So here's what I want you to do, God helping you: Take your everyday, ordinary life—your sleeping, eating, going-to-work, and walking-around life—and place it before God as an offering. Embracing what God does for you is the best thing you can do for him. Don't become so well-adjusted to your culture that you fit into it without even thinking. Instead, fix your attention on God. You'll be changed from the inside out. Readily recognize what he wants from you, and quickly respond to it. Unlike the culture around you, always dragging you down to its level of immaturity, God brings the best out of you, develops well-formed maturity in you.

Thursday, 17 May 2018

Noticing signs of the Kingdom

Sherwood Greenlaw Parish Church

I have noticed that …
people are smiling more
and talking more in our church. 
Some people are praying more,
others are caring more,
and some are thinking more. 
I have noticed that people are willing to give things a try,
and experience something new. 
people want to get involved,
and we now have a number of babies and young families
coming regularly to church on a Sunday morning. 
and more parents
have supported the Remembrance Day
and the Uniformed organization services. 
I have noticed people being kind,
and saying thank you
for what other church folk have done for them. 
not many folk fall asleep during the sermon,
and people in our community
recognise some of the things we are doing as a church
to be good and healthy and wholesome.
I have noticed new people joining our choir,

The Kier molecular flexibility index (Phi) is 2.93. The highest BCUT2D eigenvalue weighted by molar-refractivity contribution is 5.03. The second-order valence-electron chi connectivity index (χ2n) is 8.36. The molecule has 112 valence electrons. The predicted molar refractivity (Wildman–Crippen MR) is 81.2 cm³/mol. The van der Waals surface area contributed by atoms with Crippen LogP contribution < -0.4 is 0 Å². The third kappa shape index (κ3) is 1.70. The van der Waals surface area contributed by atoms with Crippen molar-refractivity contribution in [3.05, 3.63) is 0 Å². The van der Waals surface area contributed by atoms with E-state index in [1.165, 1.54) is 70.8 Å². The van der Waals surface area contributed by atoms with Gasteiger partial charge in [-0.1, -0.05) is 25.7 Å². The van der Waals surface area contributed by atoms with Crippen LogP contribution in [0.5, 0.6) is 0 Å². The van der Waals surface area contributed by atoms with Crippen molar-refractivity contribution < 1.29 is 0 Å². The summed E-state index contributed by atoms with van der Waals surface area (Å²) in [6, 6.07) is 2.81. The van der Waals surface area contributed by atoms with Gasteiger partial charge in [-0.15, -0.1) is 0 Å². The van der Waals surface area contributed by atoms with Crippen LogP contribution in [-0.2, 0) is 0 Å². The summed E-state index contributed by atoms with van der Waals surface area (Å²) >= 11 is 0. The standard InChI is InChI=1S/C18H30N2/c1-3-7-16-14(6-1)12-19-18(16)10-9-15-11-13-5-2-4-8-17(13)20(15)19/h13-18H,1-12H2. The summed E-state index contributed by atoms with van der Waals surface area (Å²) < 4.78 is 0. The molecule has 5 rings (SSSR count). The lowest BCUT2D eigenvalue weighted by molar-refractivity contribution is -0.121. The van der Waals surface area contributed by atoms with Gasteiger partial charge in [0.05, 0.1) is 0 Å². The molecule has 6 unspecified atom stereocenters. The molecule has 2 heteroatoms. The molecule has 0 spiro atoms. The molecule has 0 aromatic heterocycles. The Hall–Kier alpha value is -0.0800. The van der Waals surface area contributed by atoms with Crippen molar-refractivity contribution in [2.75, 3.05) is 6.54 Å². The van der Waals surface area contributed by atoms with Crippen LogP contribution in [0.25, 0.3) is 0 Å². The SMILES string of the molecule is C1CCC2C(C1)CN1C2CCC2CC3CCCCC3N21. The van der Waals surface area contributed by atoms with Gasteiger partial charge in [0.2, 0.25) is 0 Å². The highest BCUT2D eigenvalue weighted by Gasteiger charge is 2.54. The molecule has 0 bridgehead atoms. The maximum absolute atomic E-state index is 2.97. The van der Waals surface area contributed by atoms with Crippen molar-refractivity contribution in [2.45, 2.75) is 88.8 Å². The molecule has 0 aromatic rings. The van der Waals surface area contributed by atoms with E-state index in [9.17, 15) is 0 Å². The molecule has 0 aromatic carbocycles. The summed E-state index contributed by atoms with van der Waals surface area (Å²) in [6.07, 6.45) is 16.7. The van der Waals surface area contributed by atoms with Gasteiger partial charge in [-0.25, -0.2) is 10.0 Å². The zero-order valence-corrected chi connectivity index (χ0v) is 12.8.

And the fun that the Time out Group have at the manse.
people are being generous
with their time, talent and money.
People are asking questions,
And probing for a deeper understanding about God.
I have noticed, faithful men and woman,
who come week in and week out to worship,
and bring something of themselves to Sherwood Greenlaw,
and offer themselves for the work of the Kingdom of God.

I have noticed, growth and optimism in people,
and a real willingness to take on board
new opportunities as they arise,
that expand the Kingdom of God in this place.
All this suggests to me that God is not dead here.
That something of his Spirit is afoot in what we do,
A little spark of the Spirit
that seeks to kindle a deeper fire for God and this Kingdom work.



Rev John Murning, of Sherwood Greenlaw Parish Church in Paisley, reflects on their journey through Path of Renewal:

Friday, 11 May 2018

Local Partnership

Rev Julia Meason
Another Path of Renewal Congregation shares their story:

Shapinsay Parish Church is located on an island of about 300 folk.
In the summer we have a cafe which is open every day but in winter months there is no natural gathering space for people. We noticed that lack of opportunity and decided to enter into partnership with the Shapinsay Development Trust who have a new building, far better located than the church is. They give us the building free of charge, we provide homebakes, teas, coffees and some activity for the children.
It is very successful. We certainly tapped into a need - people come along, enjoy one another’s company, we build relationships. As an aside we raise money for local charities (people like to give a donation for what they’re getting).

Our learning is that it is possible to build something new on a small island that is successful when we identify a true need in the community.

We have had our sabotage when we were accused of taking trade away from the local cafe - which we are not since it’s not open when we operate! We intentionally chose to operate in winter months only in order not to compete. It upset us quite a bit until we realised it had nothing to do with us - it was part of a bigger issue with somebody else and we were used as an argument.

I think all of us realised also how much we were hoping the coffee afternoons would bring people to faith and church. This didn’t happen and our loss is this deep disappointment.